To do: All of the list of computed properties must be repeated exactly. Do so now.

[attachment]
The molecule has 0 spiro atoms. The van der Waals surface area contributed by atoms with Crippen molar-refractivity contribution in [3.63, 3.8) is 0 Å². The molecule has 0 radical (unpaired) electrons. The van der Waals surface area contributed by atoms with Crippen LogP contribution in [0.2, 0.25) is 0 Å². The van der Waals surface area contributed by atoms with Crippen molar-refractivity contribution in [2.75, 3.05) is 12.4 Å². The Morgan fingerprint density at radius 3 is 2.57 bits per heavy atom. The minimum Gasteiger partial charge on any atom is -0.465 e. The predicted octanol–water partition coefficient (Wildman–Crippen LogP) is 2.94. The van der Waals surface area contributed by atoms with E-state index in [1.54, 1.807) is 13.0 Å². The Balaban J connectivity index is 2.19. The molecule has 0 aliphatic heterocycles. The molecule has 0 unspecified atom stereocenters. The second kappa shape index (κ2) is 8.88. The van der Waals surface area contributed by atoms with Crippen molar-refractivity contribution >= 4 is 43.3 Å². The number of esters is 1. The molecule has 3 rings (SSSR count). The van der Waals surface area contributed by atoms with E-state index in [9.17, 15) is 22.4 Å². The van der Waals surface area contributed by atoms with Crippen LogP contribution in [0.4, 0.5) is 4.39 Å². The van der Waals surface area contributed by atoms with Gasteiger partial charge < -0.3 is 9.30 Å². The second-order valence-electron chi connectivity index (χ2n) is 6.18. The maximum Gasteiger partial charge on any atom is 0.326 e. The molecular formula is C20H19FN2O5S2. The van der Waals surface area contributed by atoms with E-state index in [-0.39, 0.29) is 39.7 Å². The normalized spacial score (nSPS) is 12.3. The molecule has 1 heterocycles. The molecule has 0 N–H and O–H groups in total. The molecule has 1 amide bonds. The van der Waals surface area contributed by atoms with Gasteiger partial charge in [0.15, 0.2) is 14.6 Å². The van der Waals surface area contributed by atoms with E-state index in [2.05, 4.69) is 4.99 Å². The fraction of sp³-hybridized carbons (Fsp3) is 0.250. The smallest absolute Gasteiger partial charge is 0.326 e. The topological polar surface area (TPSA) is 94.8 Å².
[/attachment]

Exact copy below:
The molecule has 0 spiro atoms. The van der Waals surface area contributed by atoms with Crippen molar-refractivity contribution in [3.63, 3.8) is 0 Å². The molecule has 0 radical (unpaired) electrons. The van der Waals surface area contributed by atoms with Crippen LogP contribution in [0.2, 0.25) is 0 Å². The van der Waals surface area contributed by atoms with Crippen molar-refractivity contribution in [2.75, 3.05) is 12.4 Å². The Morgan fingerprint density at radius 3 is 2.57 bits per heavy atom. The minimum Gasteiger partial charge on any atom is -0.465 e. The predicted octanol–water partition coefficient (Wildman–Crippen LogP) is 2.94. The van der Waals surface area contributed by atoms with E-state index in [1.54, 1.807) is 13.0 Å². The Balaban J connectivity index is 2.19. The molecule has 0 aliphatic heterocycles. The molecule has 0 unspecified atom stereocenters. The second kappa shape index (κ2) is 8.88. The van der Waals surface area contributed by atoms with Crippen molar-refractivity contribution >= 4 is 43.3 Å². The number of esters is 1. The molecule has 3 rings (SSSR count). The van der Waals surface area contributed by atoms with E-state index in [9.17, 15) is 22.4 Å². The van der Waals surface area contributed by atoms with Crippen LogP contribution in [0.4, 0.5) is 4.39 Å². The van der Waals surface area contributed by atoms with Gasteiger partial charge < -0.3 is 9.30 Å². The second-order valence-electron chi connectivity index (χ2n) is 6.18. The maximum Gasteiger partial charge on any atom is 0.326 e. The molecular formula is C20H19FN2O5S2. The van der Waals surface area contributed by atoms with E-state index in [-0.39, 0.29) is 39.7 Å². The normalized spacial score (nSPS) is 12.3. The molecule has 1 heterocycles. The molecule has 0 N–H and O–H groups in total. The molecule has 1 amide bonds. The van der Waals surface area contributed by atoms with Gasteiger partial charge in [0.15, 0.2) is 14.6 Å². The van der Waals surface area contributed by atoms with E-state index in [2.05, 4.69) is 4.99 Å². The fraction of sp³-hybridized carbons (Fsp3) is 0.250. The smallest absolute Gasteiger partial charge is 0.326 e. The topological polar surface area (TPSA) is 94.8 Å².